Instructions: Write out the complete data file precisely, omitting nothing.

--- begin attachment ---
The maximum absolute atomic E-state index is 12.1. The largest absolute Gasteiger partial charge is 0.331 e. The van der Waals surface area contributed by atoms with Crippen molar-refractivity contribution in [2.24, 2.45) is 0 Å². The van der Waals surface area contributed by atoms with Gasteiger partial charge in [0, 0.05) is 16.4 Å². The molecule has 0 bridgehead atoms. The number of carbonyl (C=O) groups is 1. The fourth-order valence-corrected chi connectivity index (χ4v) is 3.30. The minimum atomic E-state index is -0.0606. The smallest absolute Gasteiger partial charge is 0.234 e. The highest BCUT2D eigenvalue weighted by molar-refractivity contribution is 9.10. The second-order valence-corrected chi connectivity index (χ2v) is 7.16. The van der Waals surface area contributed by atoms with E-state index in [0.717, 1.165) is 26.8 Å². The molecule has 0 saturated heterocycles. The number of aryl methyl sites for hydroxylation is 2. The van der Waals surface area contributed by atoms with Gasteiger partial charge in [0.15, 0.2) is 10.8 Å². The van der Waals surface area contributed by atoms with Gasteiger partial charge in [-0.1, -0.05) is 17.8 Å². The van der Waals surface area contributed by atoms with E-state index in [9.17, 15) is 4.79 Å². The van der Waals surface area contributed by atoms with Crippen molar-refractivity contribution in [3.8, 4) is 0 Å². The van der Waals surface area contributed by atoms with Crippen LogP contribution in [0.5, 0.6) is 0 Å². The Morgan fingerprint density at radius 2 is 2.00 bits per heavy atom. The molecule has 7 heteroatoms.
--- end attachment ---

The maximum absolute atomic E-state index is 12.1. The largest absolute Gasteiger partial charge is 0.331 e. The van der Waals surface area contributed by atoms with Crippen molar-refractivity contribution in [2.24, 2.45) is 0 Å². The van der Waals surface area contributed by atoms with Gasteiger partial charge in [0, 0.05) is 16.4 Å². The molecule has 0 bridgehead atoms. The number of carbonyl (C=O) groups is 1. The fourth-order valence-corrected chi connectivity index (χ4v) is 3.30. The minimum atomic E-state index is -0.0606. The smallest absolute Gasteiger partial charge is 0.234 e. The highest BCUT2D eigenvalue weighted by molar-refractivity contribution is 9.10. The second-order valence-corrected chi connectivity index (χ2v) is 7.16. The van der Waals surface area contributed by atoms with E-state index in [0.717, 1.165) is 26.8 Å². The molecule has 0 saturated heterocycles. The number of aryl methyl sites for hydroxylation is 2. The van der Waals surface area contributed by atoms with Gasteiger partial charge in [0.15, 0.2) is 10.8 Å². The van der Waals surface area contributed by atoms with Gasteiger partial charge in [-0.1, -0.05) is 17.8 Å². The van der Waals surface area contributed by atoms with E-state index in [9.17, 15) is 4.79 Å². The van der Waals surface area contributed by atoms with Crippen molar-refractivity contribution in [3.8, 4) is 0 Å². The van der Waals surface area contributed by atoms with Crippen LogP contribution in [0.5, 0.6) is 0 Å². The Morgan fingerprint density at radius 2 is 2.00 bits per heavy atom. The molecule has 7 heteroatoms.